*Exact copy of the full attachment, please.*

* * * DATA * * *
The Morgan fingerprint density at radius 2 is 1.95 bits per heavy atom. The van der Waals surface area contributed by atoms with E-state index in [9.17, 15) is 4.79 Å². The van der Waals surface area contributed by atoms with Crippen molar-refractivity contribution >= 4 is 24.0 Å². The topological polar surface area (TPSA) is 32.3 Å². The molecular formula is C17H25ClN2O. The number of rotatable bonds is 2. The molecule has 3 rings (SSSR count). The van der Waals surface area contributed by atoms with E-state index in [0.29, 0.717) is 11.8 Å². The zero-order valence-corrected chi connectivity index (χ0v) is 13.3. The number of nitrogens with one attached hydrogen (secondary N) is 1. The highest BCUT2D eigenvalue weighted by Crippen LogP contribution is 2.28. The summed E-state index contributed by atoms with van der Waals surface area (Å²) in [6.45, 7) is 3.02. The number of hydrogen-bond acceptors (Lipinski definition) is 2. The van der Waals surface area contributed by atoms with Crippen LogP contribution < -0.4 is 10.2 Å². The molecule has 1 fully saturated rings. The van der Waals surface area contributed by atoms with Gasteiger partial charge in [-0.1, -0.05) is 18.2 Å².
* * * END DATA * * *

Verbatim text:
The Morgan fingerprint density at radius 2 is 1.95 bits per heavy atom. The van der Waals surface area contributed by atoms with E-state index in [9.17, 15) is 4.79 Å². The van der Waals surface area contributed by atoms with Crippen molar-refractivity contribution >= 4 is 24.0 Å². The topological polar surface area (TPSA) is 32.3 Å². The molecular formula is C17H25ClN2O. The number of rotatable bonds is 2. The molecule has 3 rings (SSSR count). The van der Waals surface area contributed by atoms with E-state index in [0.29, 0.717) is 11.8 Å². The zero-order valence-corrected chi connectivity index (χ0v) is 13.3. The number of nitrogens with one attached hydrogen (secondary N) is 1. The highest BCUT2D eigenvalue weighted by Crippen LogP contribution is 2.28. The summed E-state index contributed by atoms with van der Waals surface area (Å²) in [6.45, 7) is 3.02. The number of hydrogen-bond acceptors (Lipinski definition) is 2. The van der Waals surface area contributed by atoms with Crippen LogP contribution < -0.4 is 10.2 Å². The molecule has 1 fully saturated rings. The van der Waals surface area contributed by atoms with Gasteiger partial charge in [-0.1, -0.05) is 18.2 Å².